How can decentralized technologies be part of the solution?
One thing that decentralized technologies do incredibly well, especially when they’re implemented effectively, is scalability. A good, decentralized technology will allow the deployment of nodes that the network itself will scale and manage without the need to rely on one top-down system or service. Decentralized technologies need to be governed and we need to understand how they can communicate with each other; decentralized technologies are powerful because depending on your problem, they allow you to effectively manage resources whether they be how systems interact, how different organisations interact, or how people interact across virtual distances.
Large organisations that incorporate compartmentalisation and data silos, but have constituents that need to interact with these silos, could utilise decentralization as a tool to solve these integration problems and help the silos communicate with each other. We need to give individuals control over their own data, to create a digital identity for citizens, to create a better way for citizens to manage their own data and understand what data the government has and how it’s used. Law makers will soon need to completely re-think how the laws apply, as decentralized technologies continue to grow in interest and applicability. In a scenario where a single central system no longer manages all data, or matches between two siloed systems, and instead everyone owns own data, the government will be in the position of requesting access. Citizens won’t have to worry about teaching the government who they are every time they interact with them.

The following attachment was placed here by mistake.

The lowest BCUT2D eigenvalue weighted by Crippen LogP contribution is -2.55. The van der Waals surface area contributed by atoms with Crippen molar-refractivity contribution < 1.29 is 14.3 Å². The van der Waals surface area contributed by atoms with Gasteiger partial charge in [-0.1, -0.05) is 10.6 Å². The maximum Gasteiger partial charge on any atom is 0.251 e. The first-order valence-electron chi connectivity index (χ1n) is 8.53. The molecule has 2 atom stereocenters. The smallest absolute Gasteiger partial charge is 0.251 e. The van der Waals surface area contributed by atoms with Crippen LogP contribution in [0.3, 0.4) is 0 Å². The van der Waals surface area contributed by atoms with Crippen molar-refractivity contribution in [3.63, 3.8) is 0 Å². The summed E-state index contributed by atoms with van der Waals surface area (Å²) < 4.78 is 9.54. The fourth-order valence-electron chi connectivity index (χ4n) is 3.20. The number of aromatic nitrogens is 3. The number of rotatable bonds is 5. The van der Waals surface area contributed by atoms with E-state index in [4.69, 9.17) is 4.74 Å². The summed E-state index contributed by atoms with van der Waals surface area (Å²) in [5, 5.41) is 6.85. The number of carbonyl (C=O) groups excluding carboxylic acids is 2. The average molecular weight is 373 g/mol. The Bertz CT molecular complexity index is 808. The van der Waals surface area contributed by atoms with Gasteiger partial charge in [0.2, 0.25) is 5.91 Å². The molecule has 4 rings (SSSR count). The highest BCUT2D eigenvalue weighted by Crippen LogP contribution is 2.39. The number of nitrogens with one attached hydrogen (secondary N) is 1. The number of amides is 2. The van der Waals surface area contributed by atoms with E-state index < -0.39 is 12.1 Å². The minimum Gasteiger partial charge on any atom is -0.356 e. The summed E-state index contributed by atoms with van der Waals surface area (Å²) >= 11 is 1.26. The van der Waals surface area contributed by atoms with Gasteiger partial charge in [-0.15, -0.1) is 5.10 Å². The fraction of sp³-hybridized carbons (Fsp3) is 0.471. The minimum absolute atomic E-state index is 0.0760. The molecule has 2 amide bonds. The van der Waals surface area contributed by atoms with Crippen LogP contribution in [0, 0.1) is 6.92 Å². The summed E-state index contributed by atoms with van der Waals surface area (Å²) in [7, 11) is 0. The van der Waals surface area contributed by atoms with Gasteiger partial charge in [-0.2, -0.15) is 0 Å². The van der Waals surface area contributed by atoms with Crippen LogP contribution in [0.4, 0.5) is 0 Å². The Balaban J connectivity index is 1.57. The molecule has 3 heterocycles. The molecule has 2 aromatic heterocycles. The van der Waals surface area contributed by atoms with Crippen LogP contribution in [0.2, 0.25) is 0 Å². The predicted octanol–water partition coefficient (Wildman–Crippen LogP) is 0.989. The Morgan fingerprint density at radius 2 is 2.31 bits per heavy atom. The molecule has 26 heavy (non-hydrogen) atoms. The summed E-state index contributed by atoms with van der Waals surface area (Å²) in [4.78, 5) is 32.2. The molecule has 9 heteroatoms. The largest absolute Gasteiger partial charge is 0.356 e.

Identity systems of the future
It has always been a challenge to identify each person living in a country, this started with individual names and in the US progressed to using unique social security numbers. The problem with widespread use of one unique, passive identifier is the potential for identity fraud and the general confusion of people being mis-labelled in a system, when, for example a number is wrongly entered. Driving licenses are a more federated approach but differ by state, the introduction of the Real ID Act allows a more stringent confirmation and assurance of identity.
Decentralization of identity would fundamentally change the paradigm around laws that regulate how the government uses technology and data in a centralized way. If everyone owns their own data, current laws will need to change.
The future impact of decentralization
The aspiration is for future online interactions to be one-click rather than the convoluted processes we currently undertake. If you are a disabled veteran or com from a disadvantaged community, being able to interact with a government that knows who you are, what you need and can help you find the resources and access you need in as few steps and clicks as possible would be the greatest outcome and is ideally the direction of travel for decentralization. MITRE are working hard to make these aspirations a reality.
To find out more about decentralization and consent-based data sharing, listen to the full podcast episode.